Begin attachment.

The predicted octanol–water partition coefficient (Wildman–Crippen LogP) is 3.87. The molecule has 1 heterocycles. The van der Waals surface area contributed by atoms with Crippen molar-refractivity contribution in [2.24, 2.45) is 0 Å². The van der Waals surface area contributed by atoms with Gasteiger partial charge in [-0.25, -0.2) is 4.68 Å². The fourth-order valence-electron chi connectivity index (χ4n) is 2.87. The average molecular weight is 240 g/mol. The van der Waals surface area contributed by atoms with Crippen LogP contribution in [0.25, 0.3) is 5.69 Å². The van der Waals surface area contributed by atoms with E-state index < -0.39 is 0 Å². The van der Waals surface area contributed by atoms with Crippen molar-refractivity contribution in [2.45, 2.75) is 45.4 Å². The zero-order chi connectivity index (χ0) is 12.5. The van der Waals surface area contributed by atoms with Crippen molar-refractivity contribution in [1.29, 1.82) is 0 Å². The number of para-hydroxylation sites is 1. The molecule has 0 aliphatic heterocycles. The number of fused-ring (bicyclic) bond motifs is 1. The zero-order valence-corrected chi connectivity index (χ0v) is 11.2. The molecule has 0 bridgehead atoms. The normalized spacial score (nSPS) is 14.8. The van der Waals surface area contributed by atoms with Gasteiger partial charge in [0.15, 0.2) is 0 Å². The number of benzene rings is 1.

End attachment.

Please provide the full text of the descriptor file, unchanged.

The predicted octanol–water partition coefficient (Wildman–Crippen LogP) is 3.87. The molecule has 1 heterocycles. The van der Waals surface area contributed by atoms with Crippen molar-refractivity contribution in [2.24, 2.45) is 0 Å². The van der Waals surface area contributed by atoms with Gasteiger partial charge in [-0.25, -0.2) is 4.68 Å². The fourth-order valence-electron chi connectivity index (χ4n) is 2.87. The average molecular weight is 240 g/mol. The van der Waals surface area contributed by atoms with Crippen LogP contribution in [0.25, 0.3) is 5.69 Å². The van der Waals surface area contributed by atoms with E-state index < -0.39 is 0 Å². The van der Waals surface area contributed by atoms with Crippen molar-refractivity contribution in [2.45, 2.75) is 45.4 Å². The zero-order chi connectivity index (χ0) is 12.5. The van der Waals surface area contributed by atoms with Crippen molar-refractivity contribution in [1.29, 1.82) is 0 Å². The number of para-hydroxylation sites is 1. The molecule has 0 aliphatic heterocycles. The number of fused-ring (bicyclic) bond motifs is 1. The zero-order valence-corrected chi connectivity index (χ0v) is 11.2. The molecule has 0 bridgehead atoms. The normalized spacial score (nSPS) is 14.8. The van der Waals surface area contributed by atoms with Gasteiger partial charge in [0.15, 0.2) is 0 Å². The number of benzene rings is 1.